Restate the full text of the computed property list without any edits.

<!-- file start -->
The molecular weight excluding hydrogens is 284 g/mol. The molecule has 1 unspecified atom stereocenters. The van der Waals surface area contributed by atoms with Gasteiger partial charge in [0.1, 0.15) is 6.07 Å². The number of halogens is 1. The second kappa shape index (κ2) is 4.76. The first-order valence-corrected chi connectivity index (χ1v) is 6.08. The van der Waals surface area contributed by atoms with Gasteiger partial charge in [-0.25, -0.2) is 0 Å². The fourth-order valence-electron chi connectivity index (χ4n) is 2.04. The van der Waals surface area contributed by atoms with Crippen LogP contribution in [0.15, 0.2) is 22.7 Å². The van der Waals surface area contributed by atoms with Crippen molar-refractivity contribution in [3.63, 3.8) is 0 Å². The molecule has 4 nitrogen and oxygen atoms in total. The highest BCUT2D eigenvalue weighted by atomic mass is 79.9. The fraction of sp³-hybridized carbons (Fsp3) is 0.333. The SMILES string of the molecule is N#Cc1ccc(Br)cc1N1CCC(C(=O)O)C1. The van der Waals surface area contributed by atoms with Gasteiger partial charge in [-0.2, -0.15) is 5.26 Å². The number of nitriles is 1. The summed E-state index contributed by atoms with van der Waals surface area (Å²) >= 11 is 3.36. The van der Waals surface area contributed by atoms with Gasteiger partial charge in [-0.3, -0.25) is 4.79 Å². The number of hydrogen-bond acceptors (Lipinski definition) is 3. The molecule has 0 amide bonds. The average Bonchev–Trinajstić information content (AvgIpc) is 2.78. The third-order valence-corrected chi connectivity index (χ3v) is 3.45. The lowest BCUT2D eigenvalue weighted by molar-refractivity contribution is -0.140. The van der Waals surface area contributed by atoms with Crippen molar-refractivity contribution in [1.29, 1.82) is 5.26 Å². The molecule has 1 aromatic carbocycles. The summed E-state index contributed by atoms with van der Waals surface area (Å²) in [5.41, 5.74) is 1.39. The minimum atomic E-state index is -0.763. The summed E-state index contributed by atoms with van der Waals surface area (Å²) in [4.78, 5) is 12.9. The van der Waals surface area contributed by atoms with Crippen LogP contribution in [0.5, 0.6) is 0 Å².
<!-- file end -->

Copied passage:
The molecular weight excluding hydrogens is 284 g/mol. The molecule has 1 unspecified atom stereocenters. The van der Waals surface area contributed by atoms with Gasteiger partial charge in [0.1, 0.15) is 6.07 Å². The number of halogens is 1. The second kappa shape index (κ2) is 4.76. The first-order valence-corrected chi connectivity index (χ1v) is 6.08. The van der Waals surface area contributed by atoms with Gasteiger partial charge in [-0.25, -0.2) is 0 Å². The fourth-order valence-electron chi connectivity index (χ4n) is 2.04. The van der Waals surface area contributed by atoms with Crippen LogP contribution in [0.15, 0.2) is 22.7 Å². The van der Waals surface area contributed by atoms with Crippen molar-refractivity contribution in [3.63, 3.8) is 0 Å². The molecule has 4 nitrogen and oxygen atoms in total. The highest BCUT2D eigenvalue weighted by atomic mass is 79.9. The fraction of sp³-hybridized carbons (Fsp3) is 0.333. The SMILES string of the molecule is N#Cc1ccc(Br)cc1N1CCC(C(=O)O)C1. The van der Waals surface area contributed by atoms with Gasteiger partial charge in [-0.2, -0.15) is 5.26 Å². The number of nitriles is 1. The summed E-state index contributed by atoms with van der Waals surface area (Å²) >= 11 is 3.36. The van der Waals surface area contributed by atoms with Gasteiger partial charge in [-0.3, -0.25) is 4.79 Å². The number of hydrogen-bond acceptors (Lipinski definition) is 3. The molecule has 0 amide bonds. The average Bonchev–Trinajstić information content (AvgIpc) is 2.78. The third-order valence-corrected chi connectivity index (χ3v) is 3.45. The lowest BCUT2D eigenvalue weighted by molar-refractivity contribution is -0.140. The van der Waals surface area contributed by atoms with Crippen molar-refractivity contribution in [1.29, 1.82) is 5.26 Å². The molecule has 1 aromatic carbocycles. The summed E-state index contributed by atoms with van der Waals surface area (Å²) in [5.41, 5.74) is 1.39. The minimum atomic E-state index is -0.763. The summed E-state index contributed by atoms with van der Waals surface area (Å²) in [4.78, 5) is 12.9. The van der Waals surface area contributed by atoms with Crippen LogP contribution in [0.5, 0.6) is 0 Å².